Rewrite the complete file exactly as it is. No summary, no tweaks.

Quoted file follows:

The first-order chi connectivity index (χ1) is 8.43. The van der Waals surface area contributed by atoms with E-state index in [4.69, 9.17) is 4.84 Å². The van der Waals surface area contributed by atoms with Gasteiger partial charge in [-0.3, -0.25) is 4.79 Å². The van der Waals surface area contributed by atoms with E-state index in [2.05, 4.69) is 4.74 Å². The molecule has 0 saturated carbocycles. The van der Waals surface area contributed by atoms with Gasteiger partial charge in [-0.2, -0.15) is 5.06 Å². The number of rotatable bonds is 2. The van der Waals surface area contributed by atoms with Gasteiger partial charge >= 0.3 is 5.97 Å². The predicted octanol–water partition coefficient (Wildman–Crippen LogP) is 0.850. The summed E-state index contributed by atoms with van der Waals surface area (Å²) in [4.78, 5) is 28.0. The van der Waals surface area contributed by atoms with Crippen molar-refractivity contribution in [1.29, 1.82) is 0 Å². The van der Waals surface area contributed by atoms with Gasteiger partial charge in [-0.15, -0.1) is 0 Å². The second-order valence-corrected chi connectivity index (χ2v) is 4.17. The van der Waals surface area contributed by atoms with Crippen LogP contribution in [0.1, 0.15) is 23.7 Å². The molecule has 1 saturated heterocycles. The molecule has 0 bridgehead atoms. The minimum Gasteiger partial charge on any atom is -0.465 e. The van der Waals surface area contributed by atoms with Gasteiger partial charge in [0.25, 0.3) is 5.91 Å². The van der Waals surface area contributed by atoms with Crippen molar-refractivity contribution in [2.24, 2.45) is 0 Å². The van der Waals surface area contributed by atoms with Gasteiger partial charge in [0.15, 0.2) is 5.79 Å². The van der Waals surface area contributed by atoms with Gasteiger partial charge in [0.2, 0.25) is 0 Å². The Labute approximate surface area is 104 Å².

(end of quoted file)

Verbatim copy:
The first-order chi connectivity index (χ1) is 8.43. The van der Waals surface area contributed by atoms with E-state index in [4.69, 9.17) is 4.84 Å². The van der Waals surface area contributed by atoms with Gasteiger partial charge in [-0.3, -0.25) is 4.79 Å². The van der Waals surface area contributed by atoms with E-state index in [2.05, 4.69) is 4.74 Å². The molecule has 0 saturated carbocycles. The van der Waals surface area contributed by atoms with Gasteiger partial charge in [-0.2, -0.15) is 5.06 Å². The number of rotatable bonds is 2. The van der Waals surface area contributed by atoms with Gasteiger partial charge >= 0.3 is 5.97 Å². The predicted octanol–water partition coefficient (Wildman–Crippen LogP) is 0.850. The summed E-state index contributed by atoms with van der Waals surface area (Å²) in [4.78, 5) is 28.0. The van der Waals surface area contributed by atoms with Crippen molar-refractivity contribution in [1.29, 1.82) is 0 Å². The van der Waals surface area contributed by atoms with Gasteiger partial charge in [-0.15, -0.1) is 0 Å². The second-order valence-corrected chi connectivity index (χ2v) is 4.17. The van der Waals surface area contributed by atoms with Crippen LogP contribution in [0.1, 0.15) is 23.7 Å². The molecule has 1 saturated heterocycles. The molecule has 0 bridgehead atoms. The minimum Gasteiger partial charge on any atom is -0.465 e. The van der Waals surface area contributed by atoms with Gasteiger partial charge in [0.25, 0.3) is 5.91 Å². The van der Waals surface area contributed by atoms with Crippen molar-refractivity contribution in [2.24, 2.45) is 0 Å². The van der Waals surface area contributed by atoms with Gasteiger partial charge in [0.15, 0.2) is 5.79 Å². The van der Waals surface area contributed by atoms with Gasteiger partial charge in [0.2, 0.25) is 0 Å². The Labute approximate surface area is 104 Å².